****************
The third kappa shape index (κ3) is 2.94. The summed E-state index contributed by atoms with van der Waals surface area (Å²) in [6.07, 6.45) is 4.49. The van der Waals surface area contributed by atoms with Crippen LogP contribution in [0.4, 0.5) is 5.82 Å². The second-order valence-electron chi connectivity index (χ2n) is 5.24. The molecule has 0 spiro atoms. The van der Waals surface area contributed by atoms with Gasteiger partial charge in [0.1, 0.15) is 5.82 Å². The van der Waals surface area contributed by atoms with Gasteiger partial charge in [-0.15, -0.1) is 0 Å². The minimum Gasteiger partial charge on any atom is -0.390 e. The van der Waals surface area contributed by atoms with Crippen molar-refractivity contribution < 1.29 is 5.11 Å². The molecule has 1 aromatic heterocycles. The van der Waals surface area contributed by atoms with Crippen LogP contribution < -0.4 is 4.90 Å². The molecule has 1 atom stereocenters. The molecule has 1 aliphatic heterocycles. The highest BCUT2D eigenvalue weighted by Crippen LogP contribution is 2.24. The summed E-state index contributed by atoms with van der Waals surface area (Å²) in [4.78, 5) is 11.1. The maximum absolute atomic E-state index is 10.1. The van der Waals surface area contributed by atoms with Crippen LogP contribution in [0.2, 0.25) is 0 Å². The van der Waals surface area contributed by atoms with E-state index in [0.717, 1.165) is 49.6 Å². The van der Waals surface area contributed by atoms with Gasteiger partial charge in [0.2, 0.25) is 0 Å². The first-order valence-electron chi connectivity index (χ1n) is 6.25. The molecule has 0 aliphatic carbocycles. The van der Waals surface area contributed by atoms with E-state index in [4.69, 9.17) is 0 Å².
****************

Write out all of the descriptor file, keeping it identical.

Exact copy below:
The third kappa shape index (κ3) is 2.94. The summed E-state index contributed by atoms with van der Waals surface area (Å²) in [6.07, 6.45) is 4.49. The van der Waals surface area contributed by atoms with Crippen LogP contribution in [0.4, 0.5) is 5.82 Å². The second-order valence-electron chi connectivity index (χ2n) is 5.24. The molecule has 0 spiro atoms. The van der Waals surface area contributed by atoms with Gasteiger partial charge in [0.1, 0.15) is 5.82 Å². The van der Waals surface area contributed by atoms with Gasteiger partial charge in [-0.15, -0.1) is 0 Å². The minimum Gasteiger partial charge on any atom is -0.390 e. The van der Waals surface area contributed by atoms with Crippen molar-refractivity contribution < 1.29 is 5.11 Å². The molecule has 1 aromatic heterocycles. The van der Waals surface area contributed by atoms with Crippen LogP contribution < -0.4 is 4.90 Å². The molecule has 1 atom stereocenters. The molecule has 1 aliphatic heterocycles. The highest BCUT2D eigenvalue weighted by Crippen LogP contribution is 2.24. The summed E-state index contributed by atoms with van der Waals surface area (Å²) in [4.78, 5) is 11.1. The maximum absolute atomic E-state index is 10.1. The van der Waals surface area contributed by atoms with Crippen LogP contribution in [0.2, 0.25) is 0 Å². The van der Waals surface area contributed by atoms with E-state index in [0.717, 1.165) is 49.6 Å². The van der Waals surface area contributed by atoms with Gasteiger partial charge in [0.2, 0.25) is 0 Å². The first-order valence-electron chi connectivity index (χ1n) is 6.25. The molecule has 0 aliphatic carbocycles. The van der Waals surface area contributed by atoms with E-state index in [4.69, 9.17) is 0 Å².